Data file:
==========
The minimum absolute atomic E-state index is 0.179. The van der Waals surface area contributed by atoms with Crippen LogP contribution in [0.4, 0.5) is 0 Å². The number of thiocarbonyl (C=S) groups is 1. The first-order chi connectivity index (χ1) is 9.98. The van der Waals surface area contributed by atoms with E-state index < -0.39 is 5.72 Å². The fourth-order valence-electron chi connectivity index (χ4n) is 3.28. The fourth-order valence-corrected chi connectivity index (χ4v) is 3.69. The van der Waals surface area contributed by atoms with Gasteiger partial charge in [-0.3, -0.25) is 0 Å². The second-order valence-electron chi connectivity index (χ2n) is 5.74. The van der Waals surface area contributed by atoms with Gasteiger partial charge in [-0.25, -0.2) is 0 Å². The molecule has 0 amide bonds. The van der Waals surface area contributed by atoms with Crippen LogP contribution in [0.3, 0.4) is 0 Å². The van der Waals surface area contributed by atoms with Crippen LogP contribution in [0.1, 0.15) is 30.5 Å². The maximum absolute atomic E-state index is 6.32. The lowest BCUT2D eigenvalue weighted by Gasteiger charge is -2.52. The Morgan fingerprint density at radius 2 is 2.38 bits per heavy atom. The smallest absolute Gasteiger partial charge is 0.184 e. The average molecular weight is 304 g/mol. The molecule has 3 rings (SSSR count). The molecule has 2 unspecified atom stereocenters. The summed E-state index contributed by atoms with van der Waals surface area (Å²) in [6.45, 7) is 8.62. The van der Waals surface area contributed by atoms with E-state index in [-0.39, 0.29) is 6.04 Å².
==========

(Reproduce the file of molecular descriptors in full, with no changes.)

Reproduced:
The minimum absolute atomic E-state index is 0.179. The van der Waals surface area contributed by atoms with Crippen LogP contribution in [0.4, 0.5) is 0 Å². The number of thiocarbonyl (C=S) groups is 1. The first-order chi connectivity index (χ1) is 9.98. The van der Waals surface area contributed by atoms with E-state index < -0.39 is 5.72 Å². The fourth-order valence-electron chi connectivity index (χ4n) is 3.28. The fourth-order valence-corrected chi connectivity index (χ4v) is 3.69. The van der Waals surface area contributed by atoms with Gasteiger partial charge in [-0.3, -0.25) is 0 Å². The second-order valence-electron chi connectivity index (χ2n) is 5.74. The van der Waals surface area contributed by atoms with Gasteiger partial charge in [-0.25, -0.2) is 0 Å². The molecule has 0 amide bonds. The van der Waals surface area contributed by atoms with Crippen LogP contribution in [0.3, 0.4) is 0 Å². The van der Waals surface area contributed by atoms with Crippen LogP contribution in [0.1, 0.15) is 30.5 Å². The maximum absolute atomic E-state index is 6.32. The lowest BCUT2D eigenvalue weighted by Gasteiger charge is -2.52. The Morgan fingerprint density at radius 2 is 2.38 bits per heavy atom. The smallest absolute Gasteiger partial charge is 0.184 e. The average molecular weight is 304 g/mol. The molecule has 3 rings (SSSR count). The molecule has 2 unspecified atom stereocenters. The summed E-state index contributed by atoms with van der Waals surface area (Å²) in [6.45, 7) is 8.62. The van der Waals surface area contributed by atoms with E-state index in [-0.39, 0.29) is 6.04 Å².